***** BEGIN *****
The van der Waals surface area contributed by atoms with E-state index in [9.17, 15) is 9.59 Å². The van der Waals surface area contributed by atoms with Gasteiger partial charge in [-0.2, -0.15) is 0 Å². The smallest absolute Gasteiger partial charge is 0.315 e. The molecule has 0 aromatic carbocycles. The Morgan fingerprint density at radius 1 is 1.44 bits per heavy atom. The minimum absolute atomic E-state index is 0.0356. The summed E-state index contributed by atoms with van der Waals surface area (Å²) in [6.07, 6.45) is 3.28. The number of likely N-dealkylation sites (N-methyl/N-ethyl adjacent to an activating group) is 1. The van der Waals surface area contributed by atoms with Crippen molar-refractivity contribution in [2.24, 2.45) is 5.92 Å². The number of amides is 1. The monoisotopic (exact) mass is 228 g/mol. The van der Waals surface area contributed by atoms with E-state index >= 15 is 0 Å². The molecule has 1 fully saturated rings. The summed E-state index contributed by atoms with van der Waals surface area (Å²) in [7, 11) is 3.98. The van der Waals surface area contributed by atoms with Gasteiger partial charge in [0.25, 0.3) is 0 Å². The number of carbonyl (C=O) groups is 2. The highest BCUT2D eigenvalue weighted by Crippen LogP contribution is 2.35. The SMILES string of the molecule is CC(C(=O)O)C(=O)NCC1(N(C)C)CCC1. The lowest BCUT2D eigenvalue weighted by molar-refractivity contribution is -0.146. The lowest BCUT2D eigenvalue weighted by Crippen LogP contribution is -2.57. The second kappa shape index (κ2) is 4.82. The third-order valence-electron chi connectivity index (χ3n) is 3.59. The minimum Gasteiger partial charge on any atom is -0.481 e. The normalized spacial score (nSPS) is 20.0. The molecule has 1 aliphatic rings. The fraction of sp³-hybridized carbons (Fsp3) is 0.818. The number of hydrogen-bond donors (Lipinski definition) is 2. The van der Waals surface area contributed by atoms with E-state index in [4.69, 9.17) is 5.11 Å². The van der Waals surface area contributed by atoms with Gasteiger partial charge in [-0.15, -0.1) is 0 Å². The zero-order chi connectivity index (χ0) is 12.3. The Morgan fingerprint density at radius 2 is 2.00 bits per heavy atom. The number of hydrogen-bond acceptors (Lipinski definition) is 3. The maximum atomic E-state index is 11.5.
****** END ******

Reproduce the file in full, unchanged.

The van der Waals surface area contributed by atoms with E-state index in [9.17, 15) is 9.59 Å². The van der Waals surface area contributed by atoms with Gasteiger partial charge in [-0.2, -0.15) is 0 Å². The smallest absolute Gasteiger partial charge is 0.315 e. The molecule has 0 aromatic carbocycles. The Morgan fingerprint density at radius 1 is 1.44 bits per heavy atom. The minimum absolute atomic E-state index is 0.0356. The summed E-state index contributed by atoms with van der Waals surface area (Å²) in [6.07, 6.45) is 3.28. The number of likely N-dealkylation sites (N-methyl/N-ethyl adjacent to an activating group) is 1. The van der Waals surface area contributed by atoms with Crippen molar-refractivity contribution in [2.24, 2.45) is 5.92 Å². The number of amides is 1. The monoisotopic (exact) mass is 228 g/mol. The van der Waals surface area contributed by atoms with E-state index >= 15 is 0 Å². The molecule has 1 fully saturated rings. The summed E-state index contributed by atoms with van der Waals surface area (Å²) in [7, 11) is 3.98. The van der Waals surface area contributed by atoms with Gasteiger partial charge in [0.25, 0.3) is 0 Å². The number of carbonyl (C=O) groups is 2. The highest BCUT2D eigenvalue weighted by Crippen LogP contribution is 2.35. The SMILES string of the molecule is CC(C(=O)O)C(=O)NCC1(N(C)C)CCC1. The lowest BCUT2D eigenvalue weighted by molar-refractivity contribution is -0.146. The lowest BCUT2D eigenvalue weighted by Crippen LogP contribution is -2.57. The second kappa shape index (κ2) is 4.82. The third-order valence-electron chi connectivity index (χ3n) is 3.59. The minimum Gasteiger partial charge on any atom is -0.481 e. The normalized spacial score (nSPS) is 20.0. The molecule has 1 aliphatic rings. The fraction of sp³-hybridized carbons (Fsp3) is 0.818. The number of hydrogen-bond donors (Lipinski definition) is 2. The van der Waals surface area contributed by atoms with E-state index in [4.69, 9.17) is 5.11 Å². The van der Waals surface area contributed by atoms with Gasteiger partial charge in [-0.15, -0.1) is 0 Å². The zero-order chi connectivity index (χ0) is 12.3. The Morgan fingerprint density at radius 2 is 2.00 bits per heavy atom. The number of hydrogen-bond acceptors (Lipinski definition) is 3. The maximum atomic E-state index is 11.5.